By January 16, 2020

ADHD & Programming (My Story With ADHD)

Technically, I have ADHD. I don’t even know what that means, really. I've suffered a long time with ADHD, but, somehow, I managed to turn it into my superpower and become a REALLY good programmer doing that.

Programming is not easy. It requires commitment, logic and, most of all, FOCUS.

How do you come about learning and becoming a programmer if you suffer from ADHD? #adhd #programming #programmer

This is what we're going to be talking about in this video.

Transcript Of The Video

John Sonmez: Today we're going to be talking about ADHD and programming. I know a lot of programmers, a lot of you guys have ADHD. I've been diagnosed with ADHD, and I've written some articles about it. I'm going to give you some strategies for dealing with ADHD as a programmer, and tell you how you can utilize this to make the most of this.

I'm John from SimpleProgrammer.com. On this channel, we teach you personal development, we teach you soft skills, we teach you how to advance your career and to become a better developer to make more money, and the things that other people don't talk about in the tech industry. Click that subscribe button to join us and get a weekly video about your career.

I came across your article the other day about ADHD on your website. As a creative musician, photographer, and videographer, I had been involved in front web development for about 12 months now, with a bit of freelance on the side too, so I know enough to create projects, et cetera. In your experience, would you say that when put on the spot with the technical tasks to do with programming, you experience a much different mental state when compared to, say, being involved in a creative task?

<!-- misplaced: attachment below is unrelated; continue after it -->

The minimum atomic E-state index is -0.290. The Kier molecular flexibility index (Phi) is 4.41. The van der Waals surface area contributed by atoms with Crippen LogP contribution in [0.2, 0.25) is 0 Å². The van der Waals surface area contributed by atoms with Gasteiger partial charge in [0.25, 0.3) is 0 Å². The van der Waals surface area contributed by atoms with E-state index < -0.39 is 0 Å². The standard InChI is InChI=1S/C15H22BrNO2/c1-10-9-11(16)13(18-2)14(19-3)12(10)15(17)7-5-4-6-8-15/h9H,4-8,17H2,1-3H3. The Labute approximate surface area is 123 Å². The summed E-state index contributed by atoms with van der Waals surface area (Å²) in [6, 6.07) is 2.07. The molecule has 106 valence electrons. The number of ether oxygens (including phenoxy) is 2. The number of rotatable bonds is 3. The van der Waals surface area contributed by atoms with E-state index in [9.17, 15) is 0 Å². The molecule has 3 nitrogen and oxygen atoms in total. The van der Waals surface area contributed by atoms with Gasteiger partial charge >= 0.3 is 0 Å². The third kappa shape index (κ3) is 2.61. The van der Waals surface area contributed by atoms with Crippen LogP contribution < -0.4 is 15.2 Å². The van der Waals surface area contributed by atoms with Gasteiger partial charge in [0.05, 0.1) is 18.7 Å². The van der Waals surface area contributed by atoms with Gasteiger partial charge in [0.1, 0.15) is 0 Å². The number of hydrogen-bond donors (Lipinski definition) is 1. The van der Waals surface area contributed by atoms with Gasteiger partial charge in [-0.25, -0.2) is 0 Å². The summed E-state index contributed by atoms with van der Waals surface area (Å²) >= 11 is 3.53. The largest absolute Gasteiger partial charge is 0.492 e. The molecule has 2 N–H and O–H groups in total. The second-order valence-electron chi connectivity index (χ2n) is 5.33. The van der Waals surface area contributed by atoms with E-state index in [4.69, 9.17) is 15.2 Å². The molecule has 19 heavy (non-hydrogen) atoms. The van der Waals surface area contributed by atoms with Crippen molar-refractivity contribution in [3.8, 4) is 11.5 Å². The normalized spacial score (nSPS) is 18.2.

Let me tell you guys first about my ADH story. As a kid, I was diagnosed with ADHD. As a kid, I basically got kicked out of preschool for climbing up the walls and pulling a girl's hair. I was medicated, right? I was given Ritalin. It calmed me down to some effect, right? I was still kind of a crazy kid. But looking back on it now, I was just a boy. I was just a kid, and kids act up and act out.

There's something going on, right? With me. I was a little bit different, okay? In the sense that I was very much exhibiting the behaviors of not being able to control my impulses, right? Of getting obsessed with things at the micro. Or being lazy and procrastinating, and not being able to will myself to do things that I wanted to do. I lacked the self-control. But again, it's the part of your brain, the prefrontal cortex that hasn't developed yet.

I struggled with this throughout school. In fact, what I did was at one point though, I didn't want to be medicated. I knew this from a young age. I think by the time I was like seven or eight, I basically refused to take the medication. I spit it out. I was not going to be medicated.

But finally, about the time I got to high school is when I started to develop some skills to manage this, right? I learned that what I could do… Because I was unorganized, so I could actually become meticulously organized. In fact, nowadays, people ask me to help organize their stuff because I'm so organized, because it's a skill that doesn't come naturally to me.

What I learned in life, and I think this is just a valuable thing, is that just because you're born with some kind of a disadvantage, doesn't mean that you can't turn that around and it could become your greatest strength. A lot of people say to work on your strength. I say to on your weaknesses. Why? Because your strengths you take for granted.